'State-sponsored attackers' using IE zero-day to hijack GMail accounts

Microsoft's advisory speaks of "active attacks" and follows a separate note from Google that references the IE flaw "being actively exploited in the wild for targeted attacks."

Microsoft and Google have separately warned about a new Internet Explorer zero-day being exploited to break into GMail accounts.

The browser flaw, which is currently unpatched, expose Windows users to remote code execution attacks with little or no user action (drive-by downloads if an IE users simply surfs to a rigged site).

Microsoft's advisory speaks of "active attacks" and follows a separate note from Google that references the IE flaw "being actively exploited in the wild for targeted attacks."

A source close to these investigations confirm that these attacks prompted Google's recent decision to warn GMail users about "state-sponsored attackers."

On Twitter (see image), several users have publicly reported seeing the message atop their GMail inboxes.

Microsoft's explanation of the issue:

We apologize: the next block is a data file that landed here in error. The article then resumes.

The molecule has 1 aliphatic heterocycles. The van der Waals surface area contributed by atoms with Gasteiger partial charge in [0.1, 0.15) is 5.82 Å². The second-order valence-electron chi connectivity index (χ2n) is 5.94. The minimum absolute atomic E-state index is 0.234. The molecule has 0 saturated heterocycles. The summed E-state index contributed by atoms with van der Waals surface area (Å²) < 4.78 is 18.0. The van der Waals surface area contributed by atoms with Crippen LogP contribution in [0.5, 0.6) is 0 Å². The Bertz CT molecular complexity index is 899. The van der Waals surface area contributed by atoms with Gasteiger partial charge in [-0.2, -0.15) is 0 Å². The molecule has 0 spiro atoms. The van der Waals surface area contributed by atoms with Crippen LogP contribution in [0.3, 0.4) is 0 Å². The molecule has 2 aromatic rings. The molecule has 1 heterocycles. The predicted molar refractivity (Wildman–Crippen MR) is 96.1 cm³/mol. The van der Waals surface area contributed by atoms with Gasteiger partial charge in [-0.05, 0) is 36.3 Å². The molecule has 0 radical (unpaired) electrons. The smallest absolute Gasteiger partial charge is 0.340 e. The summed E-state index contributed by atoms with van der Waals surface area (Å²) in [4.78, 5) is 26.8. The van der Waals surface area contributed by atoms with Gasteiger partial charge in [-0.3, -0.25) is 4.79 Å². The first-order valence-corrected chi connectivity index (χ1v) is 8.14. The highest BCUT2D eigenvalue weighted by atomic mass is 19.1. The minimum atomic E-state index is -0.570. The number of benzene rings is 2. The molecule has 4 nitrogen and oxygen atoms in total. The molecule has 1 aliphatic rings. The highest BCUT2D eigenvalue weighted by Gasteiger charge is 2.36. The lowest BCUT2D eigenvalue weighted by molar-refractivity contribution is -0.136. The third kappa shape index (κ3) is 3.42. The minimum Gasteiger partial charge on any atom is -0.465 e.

follow Ryan Naraine on twitter

The vulnerability could allow remote code execution if a user views a specially crafted webpage using Internet Explorer. An attacker would have no way to force users to visit such a website. Instead, an attacker would have to convince users to visit the website, typically by getting them to click a link in an email message or Instant Messenger message that takes them to the attacker's website. The vulnerability affects all supported releases of Microsoft Windows, and all supported editions of Microsoft Office 2003 and Microsoft Office 2007.

The vulnerability exists when MSXML attempts to access an object in memory that has not been initialized, which may corrupt memory in such a way that an attacker could execute arbitrary code in the context of the logged-on user.

Patch Tuesday: Microsoft raises alert for dangerous IE, Windows flaws ]

In the absence of a patch, the company has shipped a "Fix-It" tool that blocks the attack vector for this vulnerability. See Microsoft Knowledge Base Article 2719615 for instructions on applying the automated tool.

Microsoft also recommends that Windows users deploy the Enhanced Mitigation Experience Toolkit (EMET), which helps prevent vulnerabilities in software from successfully being exploited.

Internet Explorer users can also configure Internet Explorer to prompt before running Active Scripting or disable Active Scripting in the Internet and Local intranet security zone. These mitigations can be found in the "Suggested Actions" of Microsoft's pre-patch advisory.

Internet Explorer users should keep in mind that this vulnerability is different from another under-attack issue fixed yesterday with the MS12-037 bulletin.

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